safe It’s time for a story.  We’ll start with the moral – read your non-disclosure agreements and comply with ALL of the requirements of the agreement to keep your information secret.  Back to the story:

In license negotiations for an invention,  Convolve and another party signed a non-disclosure agreement.   Like many non-disclosure agreements, the agreement required that the person disclosing secret information designate the information as confidential.   Convolve revealed trade secrets to the other party in reliance on the agreement, but failed to designate the trade secrets as confidential.   The license negotiations fell through and, predictably, the other party used the trade secrets.   Convolve sued, arguing that the trade secrets were protected by the non-disclosure agreement and also by trade secret law.

Convolve  lost on the trade secret claims, both at trial and on appeal.   The Federal Circuit Court of Appeals held that Convolve’s failure to designate the trade secrets as confidential according to the agreement meant that the trade secrets were not covered by the agreement.  The other party was free to use the trade secrets in any way that it desired.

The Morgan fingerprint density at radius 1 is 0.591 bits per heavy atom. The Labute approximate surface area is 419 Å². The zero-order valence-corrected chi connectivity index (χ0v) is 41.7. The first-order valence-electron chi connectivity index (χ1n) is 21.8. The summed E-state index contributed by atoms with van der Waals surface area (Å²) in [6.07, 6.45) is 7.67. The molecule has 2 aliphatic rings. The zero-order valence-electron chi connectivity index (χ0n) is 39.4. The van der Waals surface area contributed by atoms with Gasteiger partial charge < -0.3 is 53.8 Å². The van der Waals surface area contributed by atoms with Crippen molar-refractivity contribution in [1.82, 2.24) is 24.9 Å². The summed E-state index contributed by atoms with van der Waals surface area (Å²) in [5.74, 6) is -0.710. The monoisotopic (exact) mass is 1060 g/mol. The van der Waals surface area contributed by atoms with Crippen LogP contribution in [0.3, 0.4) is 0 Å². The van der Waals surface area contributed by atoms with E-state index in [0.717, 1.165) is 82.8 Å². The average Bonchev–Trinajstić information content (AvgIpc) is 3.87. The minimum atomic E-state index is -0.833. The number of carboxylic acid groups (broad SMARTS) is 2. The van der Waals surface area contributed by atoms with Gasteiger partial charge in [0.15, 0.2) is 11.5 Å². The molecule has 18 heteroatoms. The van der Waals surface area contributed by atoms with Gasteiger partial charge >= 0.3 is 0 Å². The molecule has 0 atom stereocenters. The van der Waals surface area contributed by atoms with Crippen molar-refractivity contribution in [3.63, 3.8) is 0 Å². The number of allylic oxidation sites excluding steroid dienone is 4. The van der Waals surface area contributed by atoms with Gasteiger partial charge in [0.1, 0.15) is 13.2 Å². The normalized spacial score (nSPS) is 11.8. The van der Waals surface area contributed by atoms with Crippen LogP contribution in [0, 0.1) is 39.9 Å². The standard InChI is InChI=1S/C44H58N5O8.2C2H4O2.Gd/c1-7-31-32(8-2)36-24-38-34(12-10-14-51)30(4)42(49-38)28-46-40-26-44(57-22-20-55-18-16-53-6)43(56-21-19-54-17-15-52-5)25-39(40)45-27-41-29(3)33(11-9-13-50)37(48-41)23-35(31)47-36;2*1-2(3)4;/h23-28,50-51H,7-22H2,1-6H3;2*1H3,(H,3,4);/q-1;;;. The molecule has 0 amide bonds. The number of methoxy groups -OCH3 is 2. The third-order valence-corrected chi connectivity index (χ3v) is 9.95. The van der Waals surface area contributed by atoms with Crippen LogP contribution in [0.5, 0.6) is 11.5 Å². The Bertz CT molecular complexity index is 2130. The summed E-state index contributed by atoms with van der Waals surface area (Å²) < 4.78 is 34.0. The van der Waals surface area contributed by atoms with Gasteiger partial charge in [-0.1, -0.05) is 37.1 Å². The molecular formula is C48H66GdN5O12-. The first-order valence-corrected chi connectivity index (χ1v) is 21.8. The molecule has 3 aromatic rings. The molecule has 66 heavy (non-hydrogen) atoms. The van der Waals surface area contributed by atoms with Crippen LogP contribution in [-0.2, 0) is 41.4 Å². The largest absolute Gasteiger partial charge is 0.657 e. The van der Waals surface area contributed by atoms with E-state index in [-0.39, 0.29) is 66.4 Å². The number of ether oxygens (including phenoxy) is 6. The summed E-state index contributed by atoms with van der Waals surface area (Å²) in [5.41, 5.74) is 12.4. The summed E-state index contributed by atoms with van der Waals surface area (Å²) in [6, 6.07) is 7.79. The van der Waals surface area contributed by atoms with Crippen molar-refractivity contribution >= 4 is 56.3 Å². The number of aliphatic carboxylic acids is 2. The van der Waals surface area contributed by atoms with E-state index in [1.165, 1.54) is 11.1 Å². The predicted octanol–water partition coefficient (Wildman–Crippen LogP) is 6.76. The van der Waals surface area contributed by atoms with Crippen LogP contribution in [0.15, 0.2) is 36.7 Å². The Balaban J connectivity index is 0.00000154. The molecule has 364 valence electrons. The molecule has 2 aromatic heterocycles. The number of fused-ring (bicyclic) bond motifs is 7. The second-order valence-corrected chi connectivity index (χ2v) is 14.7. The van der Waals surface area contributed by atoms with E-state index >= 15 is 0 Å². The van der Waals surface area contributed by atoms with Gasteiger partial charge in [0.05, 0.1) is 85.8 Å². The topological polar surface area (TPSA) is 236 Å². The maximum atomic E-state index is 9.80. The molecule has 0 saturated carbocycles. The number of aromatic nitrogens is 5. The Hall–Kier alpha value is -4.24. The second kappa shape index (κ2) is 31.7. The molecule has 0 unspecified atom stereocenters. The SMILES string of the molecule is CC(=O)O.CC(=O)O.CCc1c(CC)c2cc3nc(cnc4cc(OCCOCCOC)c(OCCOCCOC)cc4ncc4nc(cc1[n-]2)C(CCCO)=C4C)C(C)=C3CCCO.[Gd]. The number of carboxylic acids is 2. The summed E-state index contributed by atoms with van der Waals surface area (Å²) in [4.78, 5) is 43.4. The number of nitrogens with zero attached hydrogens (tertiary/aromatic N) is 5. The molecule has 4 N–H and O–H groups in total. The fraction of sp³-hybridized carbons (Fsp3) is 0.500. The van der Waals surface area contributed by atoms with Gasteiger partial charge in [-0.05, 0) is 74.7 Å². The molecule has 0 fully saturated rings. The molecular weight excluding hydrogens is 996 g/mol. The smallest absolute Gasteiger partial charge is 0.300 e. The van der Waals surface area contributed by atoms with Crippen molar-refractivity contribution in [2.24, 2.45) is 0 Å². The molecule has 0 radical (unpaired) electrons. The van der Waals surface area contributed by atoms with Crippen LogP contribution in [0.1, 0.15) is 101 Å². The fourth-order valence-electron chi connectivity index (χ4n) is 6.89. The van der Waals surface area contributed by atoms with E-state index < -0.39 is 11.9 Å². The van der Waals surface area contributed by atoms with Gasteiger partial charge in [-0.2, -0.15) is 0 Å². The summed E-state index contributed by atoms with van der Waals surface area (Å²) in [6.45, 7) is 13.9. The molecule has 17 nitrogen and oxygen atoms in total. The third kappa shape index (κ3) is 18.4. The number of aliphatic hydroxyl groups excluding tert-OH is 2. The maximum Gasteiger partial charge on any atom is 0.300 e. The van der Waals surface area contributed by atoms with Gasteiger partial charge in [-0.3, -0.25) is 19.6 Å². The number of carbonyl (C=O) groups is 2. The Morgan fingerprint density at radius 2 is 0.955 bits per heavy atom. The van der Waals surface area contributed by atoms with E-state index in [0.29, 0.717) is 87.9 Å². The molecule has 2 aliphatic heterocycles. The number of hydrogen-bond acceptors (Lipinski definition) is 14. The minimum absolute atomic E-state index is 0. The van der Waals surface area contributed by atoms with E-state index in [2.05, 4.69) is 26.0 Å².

Convolve also lost on its trade secret law claims.  The Federal Circuit held that the agreement trumped trade secret law.   In short, Convolve waived its other trade secret rights by signing the non-disclosure agreement.

In the give-and-take of a business negotiation, information can be disclosed in all sorts of ways – verbally over lunch, in e-mails or texts, in demonstrations and plant tours.   Some of the information disclosed will be confidential and some will not.  You and every person on your team who communicates with another party under a non-disclosure agreement MUST be aware of what information is confidential and the necessary steps to protect the confidential information under a non-disclosure agreement.

If you are the party disclosing information, another way to protect yourself is to make sure that the agreement protects all disclosed information without requiring a specific designation and that the rights of the disclosing party are in addition to its rights under trade secret law.

— Robert Yarbrough, Esq.